A new report from the IRS says that it’s current budget is too low for it to continue to effectively undertake its broad mission.
The Internal Revenue Service Advisory Council 2015 Public Report was published on November 18th, and argues that the agency is simply unable to get its job done in 2015 when it is still funded at 2009 levels.
That’s because the U.S. Congress has seen fit to reduce the IRS budget at the same time as the agency has been forced to take on numerous new responsibilities. As John Oliver rightly points out the IRS is like your a$$ – no one likes it but everyone needs. Then again, the IRS may have done some political targeting and its possible stonewalling is not going to make it any friends on the Republican side of the aisle.
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Impact of budget cuts on the IRS
When you add up all the budget cuts related to sequestration and other adjustments, overall funding for the IRS is down more than 17% on an inflation-adjusted basis since fiscal year 2010, and is currently under fiscal year 2009 levels. Keep in mind that, besides these budget reductions, the agency is also dealing with the impact of new taxpayers and the unfunded mandates of significant new programs, such as administration of the Patient Protection and Affordable Care Act (Obamacare) and other laws.
The agency has dealt with these budget cuts by scaling back various activities, freezing hiring, limiting training, and trying as much as possible to reallocate resources among its four appropriations accounts and other programs.
Also keep in mind that these funding cuts hurt honest taxpayers as they tried to file their taxes this year. In fact, according to recent data, less than half of the calls to the IRS were answered when taxpayers called for help. Moreover, even when taxpayers did get through to an agent, they typically had to wait at least 20 minutes, and the agency is only willing to answer “basic” tax questions.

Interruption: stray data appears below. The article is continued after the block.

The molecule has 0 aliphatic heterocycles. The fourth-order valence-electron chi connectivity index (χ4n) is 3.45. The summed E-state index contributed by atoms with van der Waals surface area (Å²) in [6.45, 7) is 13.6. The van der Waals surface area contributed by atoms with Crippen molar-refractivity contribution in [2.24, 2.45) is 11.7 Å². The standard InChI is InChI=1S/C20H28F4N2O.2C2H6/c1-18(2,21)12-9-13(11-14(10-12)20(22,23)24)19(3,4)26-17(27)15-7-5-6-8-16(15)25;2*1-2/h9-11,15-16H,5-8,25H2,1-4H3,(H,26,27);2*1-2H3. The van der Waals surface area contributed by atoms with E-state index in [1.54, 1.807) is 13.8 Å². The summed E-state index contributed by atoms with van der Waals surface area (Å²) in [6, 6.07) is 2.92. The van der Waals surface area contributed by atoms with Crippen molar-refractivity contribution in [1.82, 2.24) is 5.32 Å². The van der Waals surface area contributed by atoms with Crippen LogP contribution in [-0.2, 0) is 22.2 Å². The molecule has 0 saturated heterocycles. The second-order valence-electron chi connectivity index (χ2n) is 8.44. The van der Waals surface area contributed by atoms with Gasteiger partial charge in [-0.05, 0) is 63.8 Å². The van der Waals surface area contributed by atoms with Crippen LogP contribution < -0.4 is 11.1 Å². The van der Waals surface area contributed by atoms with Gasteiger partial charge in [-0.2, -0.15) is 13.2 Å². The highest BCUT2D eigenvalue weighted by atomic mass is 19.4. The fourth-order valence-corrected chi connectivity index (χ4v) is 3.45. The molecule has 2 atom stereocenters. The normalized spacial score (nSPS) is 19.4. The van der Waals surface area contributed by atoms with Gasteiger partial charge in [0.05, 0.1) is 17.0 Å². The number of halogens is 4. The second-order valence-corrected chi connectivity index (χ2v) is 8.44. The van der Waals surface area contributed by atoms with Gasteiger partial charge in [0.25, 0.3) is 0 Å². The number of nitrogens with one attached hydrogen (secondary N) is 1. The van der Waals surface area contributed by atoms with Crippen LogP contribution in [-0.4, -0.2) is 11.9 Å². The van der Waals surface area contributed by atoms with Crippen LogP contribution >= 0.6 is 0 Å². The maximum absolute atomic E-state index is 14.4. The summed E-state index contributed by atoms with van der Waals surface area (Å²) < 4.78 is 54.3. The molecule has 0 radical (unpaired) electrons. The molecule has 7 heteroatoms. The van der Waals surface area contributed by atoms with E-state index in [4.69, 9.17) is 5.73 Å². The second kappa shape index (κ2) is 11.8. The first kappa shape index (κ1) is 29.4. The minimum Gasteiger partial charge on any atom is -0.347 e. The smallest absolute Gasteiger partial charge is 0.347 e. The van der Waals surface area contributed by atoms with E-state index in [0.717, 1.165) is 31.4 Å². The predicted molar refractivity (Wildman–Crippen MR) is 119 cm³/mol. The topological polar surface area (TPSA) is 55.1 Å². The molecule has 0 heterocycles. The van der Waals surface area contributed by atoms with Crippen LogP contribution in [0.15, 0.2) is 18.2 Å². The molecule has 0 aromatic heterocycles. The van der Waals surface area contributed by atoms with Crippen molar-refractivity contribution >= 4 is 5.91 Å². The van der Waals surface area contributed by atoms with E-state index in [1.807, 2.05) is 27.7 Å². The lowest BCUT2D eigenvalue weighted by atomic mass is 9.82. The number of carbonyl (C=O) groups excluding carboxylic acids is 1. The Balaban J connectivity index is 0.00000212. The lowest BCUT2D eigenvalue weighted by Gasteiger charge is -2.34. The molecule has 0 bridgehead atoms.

Many IRS field offices have also closed in the last few years, which makes it much more difficult for many taxpayers (especially low income and elderly) to get assistance with their tax returns.
These massive funding cuts also mean less enforcement, as the agency is facing a reduced ability to curb tax fraud, tax evasion and other illegal activities. The agency says that both individual and business audit rates are now at their lowest levels in 10 years, and are likely to continue to decrease unless some budget cuts are reversed. Less audits also means less voluntary compliance, which is setting the stage for a bigger problem in the future.
The lack of enforcement is particularly problematic as statistics show the return on investment for enforcement is high. Based on data from the Treasury Department, each extra $1 spent on enforcement yields $6 of extra revenue from collection of taxes owed.
Statement from 2015 IRSAC report
“Recent deficiencies in funding are eroding the significant investments and substantial progress made in the last two decades in modernizing and streamlining the IRS, and making it more efficient. These investments were made at the behest and with the support of House and Senate Congressional leaders in both parties, the Treasury Department and IRS, and private individuals, all of whom care deeply about both particular issues and the core integrity and effectiveness of our tax system. The funding deficiencies compromise the IRS’ ability to deal with the challenges now before us and those yet to come, and may have even more dramatic and costly future impacts on our system of voluntary compliance and self-assessment. An efficient, well-functioning IRS is absolutely critical to every aspect and program of our federal government. State governments are also adversely affected, as most state tax systems “piggyback” off aspects of the federal tax system.”
See full PDF below.